Why go to conferences?

If you've been following my Twitter, you'll know I just spent the last two days at The Future of Web Apps, which was great. I also bought admission for most of the people at Odeo (most didn't stay the whole time, but came and went, since it was in the city).

This is a big time sink, and I don't go to a lot of conferences, because it's hard to justify the time. But one thing I always forget is that it's not just the content, and it's not just the schmoozing (which everyone says is the real reason to go), it's that you come away wanting to do better.

This may be because you're inspired and get good ideas by seeing at what others have done. But I think the biggest reason is because you want to impress your peers. I think that's a constant motivation for a lot of people, but it becomes much more real and visceral when you spend two days hanging out with them doing show and tell. You could say that's a rather primitive motivation, but it is a powerful one. It's what drives a lot of open source and other great creations, to be sure. Why not tap into that?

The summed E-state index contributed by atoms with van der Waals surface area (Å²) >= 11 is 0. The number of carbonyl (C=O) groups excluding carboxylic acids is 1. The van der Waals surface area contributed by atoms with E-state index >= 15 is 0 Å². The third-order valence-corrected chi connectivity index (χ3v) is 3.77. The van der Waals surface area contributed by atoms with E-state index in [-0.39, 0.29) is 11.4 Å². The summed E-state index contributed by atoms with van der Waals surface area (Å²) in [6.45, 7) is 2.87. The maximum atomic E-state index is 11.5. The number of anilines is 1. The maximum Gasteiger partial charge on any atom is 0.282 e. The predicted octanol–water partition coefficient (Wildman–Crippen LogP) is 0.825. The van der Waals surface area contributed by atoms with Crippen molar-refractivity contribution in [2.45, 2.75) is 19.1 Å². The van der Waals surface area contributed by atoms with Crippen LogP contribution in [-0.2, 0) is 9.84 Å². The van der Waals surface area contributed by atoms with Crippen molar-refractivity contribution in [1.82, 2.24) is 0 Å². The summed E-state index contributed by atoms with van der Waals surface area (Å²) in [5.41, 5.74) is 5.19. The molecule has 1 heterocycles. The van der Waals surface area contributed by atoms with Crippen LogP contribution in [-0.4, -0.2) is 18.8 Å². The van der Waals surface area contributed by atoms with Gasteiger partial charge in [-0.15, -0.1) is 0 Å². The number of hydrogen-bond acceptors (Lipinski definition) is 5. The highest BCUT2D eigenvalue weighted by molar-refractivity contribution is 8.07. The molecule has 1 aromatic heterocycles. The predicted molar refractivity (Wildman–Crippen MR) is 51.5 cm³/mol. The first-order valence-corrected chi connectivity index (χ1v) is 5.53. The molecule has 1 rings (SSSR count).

Now, wanting to impress your peers can also lead you to focus on the wrong things—things that don't help your business—in some cases. Especially if you're going to geek conferences and trying to build a mainstream web app. But I guess that depends on who your peers are and how they'll be impressed. Geeks and non-geeks alike in our industry tend to be impressed when you build something that's used by huge numbers of people. So if you keep that in mind, impress away, I say. And go to conferences (and send your people) once in a while (not too often) if it gets you fired up, as it does me.